Alfonso Cuaron Says It's "Ridiculous" That Spain Is Subtitling His Mexican Drama 'Roma'

The acclaimed film, set in Mexico in the 1970s, was subtitled from Mexican Spanish into Castilian Spanish.

Fans of Alfonso Cuaron's Roma are up in arms over the decision of distributors in Spain to subtitle the Mexican drama from Spanish into, well, Spanish.

Roma, which won the top prize at last year's Venice Film Festival and just picked up Golden Globes for best director and foreign-language film, is almost entirely in Mexican-accented Spanish. But for its release in Spain, both in theaters and on Netflix in the territory, the pic has been subtitled into Castilian Spanish, the version of the language most commonly spoken there.

Many, including the director himself, question the necessity, or the rationale, behind the linguistic adaption.

“I find it very offensive for the Spanish public that Roma has been subtitled into Castilian Spanish,” Cuaron on Tuesday told Spanish news agency Efe. "I think it's very, very ridiculous."

Cuaron compared it to subtitling Spanish films in Mexico: “I don’t need subtitles into Mexican to understand [Spanish director Pedro] Almodovar.”

On Wednesday, Spain’s El Pais newspaper quoted Cuaron from an email stating: “It’s parochial, ignorant and offensive to Spaniards themselves… One of the things I most enjoy is the color and texture of other accents.”

The subtitling controversy has been slowly brewing on Twitter for the last few weeks since the film premiered Dec. 5 on five screens in Spain and Dec. 14 on Netflix, which offers subtitles in “European Spanish." Netflix paid $20 million for worldwide rights to the black-and-white drama and is making Cuaron's film the focus of a major Oscar campaign.

Barcelona-based Mexican author Jordi Soler on Dec. 16 tweeted: “In Spain Roma by @alfonsocuaron is subtitled in peninsular Spanish, which is paternalistic, offensive and profoundly provincial.” His tweet elicited hundreds of comments.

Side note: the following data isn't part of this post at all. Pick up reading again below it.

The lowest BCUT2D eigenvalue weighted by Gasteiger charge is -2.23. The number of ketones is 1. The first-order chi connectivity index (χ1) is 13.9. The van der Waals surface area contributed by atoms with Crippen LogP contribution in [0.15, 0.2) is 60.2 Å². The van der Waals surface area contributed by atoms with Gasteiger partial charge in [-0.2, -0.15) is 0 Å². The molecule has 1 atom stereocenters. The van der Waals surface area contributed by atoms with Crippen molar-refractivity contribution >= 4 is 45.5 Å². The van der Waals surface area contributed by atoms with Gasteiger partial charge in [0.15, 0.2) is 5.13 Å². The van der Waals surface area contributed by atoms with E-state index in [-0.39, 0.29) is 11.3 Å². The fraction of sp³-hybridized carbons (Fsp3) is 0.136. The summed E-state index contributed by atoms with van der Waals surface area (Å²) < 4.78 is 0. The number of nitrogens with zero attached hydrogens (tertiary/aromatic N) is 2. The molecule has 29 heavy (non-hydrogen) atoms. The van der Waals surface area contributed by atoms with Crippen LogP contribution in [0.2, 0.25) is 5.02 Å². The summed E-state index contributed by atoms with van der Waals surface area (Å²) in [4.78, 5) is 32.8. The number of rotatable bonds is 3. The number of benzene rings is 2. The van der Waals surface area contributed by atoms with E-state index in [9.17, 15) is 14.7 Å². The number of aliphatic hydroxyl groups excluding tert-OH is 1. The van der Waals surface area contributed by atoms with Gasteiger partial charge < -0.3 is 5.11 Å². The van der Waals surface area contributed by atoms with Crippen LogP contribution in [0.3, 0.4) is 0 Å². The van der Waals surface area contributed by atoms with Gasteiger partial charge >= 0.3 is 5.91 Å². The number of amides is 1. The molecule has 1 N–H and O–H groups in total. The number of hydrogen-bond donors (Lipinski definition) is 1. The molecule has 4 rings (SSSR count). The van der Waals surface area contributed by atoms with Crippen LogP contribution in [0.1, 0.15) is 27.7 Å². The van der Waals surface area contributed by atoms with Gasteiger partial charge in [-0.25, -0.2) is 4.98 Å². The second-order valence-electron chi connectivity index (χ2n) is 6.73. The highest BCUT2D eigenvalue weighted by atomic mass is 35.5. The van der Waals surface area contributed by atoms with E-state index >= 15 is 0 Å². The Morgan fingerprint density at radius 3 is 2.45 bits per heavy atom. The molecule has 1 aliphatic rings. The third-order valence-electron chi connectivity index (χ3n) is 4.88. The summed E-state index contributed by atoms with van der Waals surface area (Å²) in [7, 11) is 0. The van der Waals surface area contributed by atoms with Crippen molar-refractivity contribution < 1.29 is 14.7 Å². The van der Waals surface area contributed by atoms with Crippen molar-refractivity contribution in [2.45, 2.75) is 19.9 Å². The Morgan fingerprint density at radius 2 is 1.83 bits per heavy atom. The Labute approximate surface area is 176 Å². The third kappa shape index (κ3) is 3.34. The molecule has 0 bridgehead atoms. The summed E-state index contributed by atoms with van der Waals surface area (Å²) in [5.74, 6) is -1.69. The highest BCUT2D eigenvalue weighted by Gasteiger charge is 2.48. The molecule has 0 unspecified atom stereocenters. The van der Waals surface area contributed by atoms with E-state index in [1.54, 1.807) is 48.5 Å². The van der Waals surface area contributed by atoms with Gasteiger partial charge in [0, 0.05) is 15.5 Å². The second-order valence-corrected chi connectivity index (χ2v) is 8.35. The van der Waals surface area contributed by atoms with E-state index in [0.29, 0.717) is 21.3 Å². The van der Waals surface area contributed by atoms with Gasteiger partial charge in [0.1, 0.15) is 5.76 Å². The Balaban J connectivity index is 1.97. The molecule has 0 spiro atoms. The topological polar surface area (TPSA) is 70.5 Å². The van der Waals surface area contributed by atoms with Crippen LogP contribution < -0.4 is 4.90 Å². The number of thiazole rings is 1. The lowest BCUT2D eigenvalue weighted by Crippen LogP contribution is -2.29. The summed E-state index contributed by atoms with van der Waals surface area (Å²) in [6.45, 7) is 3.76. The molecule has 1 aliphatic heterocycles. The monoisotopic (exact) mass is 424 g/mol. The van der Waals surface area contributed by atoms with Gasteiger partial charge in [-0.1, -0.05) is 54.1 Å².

At issue, as one linguist explained in the El Pais article, is the "translation" of the film's dialogues rather than the "transcription" — in other words, that concepts were changed for the Spanish audience despite the common language. The article gives specific examples from the movie, including changing “mommy” to “mother” or turning the name of a Mexican Twinkie-style cake into a similar-sounding Spanish Cheetos-style snack.

Some defended the logic. Mexican Alfredo Acle Tomasini replied to Soler’s original tweet that he sometimes has “trouble understanding the dialogues” of Spanish films “because of the accent or the phrasing” and would “appreciate subtitles in order to enjoy them.”

Netflix told The Hollywood Reporter via email it had no official statement on the matter. Roma's Spanish theatrical distributor A Contracorriente has not yet responded to requests for comment.

This isn’t the first time Netflix has faced issues with Spanish accents. The first season of the drug-trafficking drama Narcos, which is set in Colombia, was criticized in the Spanish-speaking world for its blend of accents from across Latin America, Spain and the U.S.

A reviewer for Colombia’s El Tiempo newspaper objected at the time: “Everyone has a different accent to create the neutral Latino without accents. It’s more like Miami than Colombia … Narcos may do well outside Colombia, but here it produces annoyance and laughter.”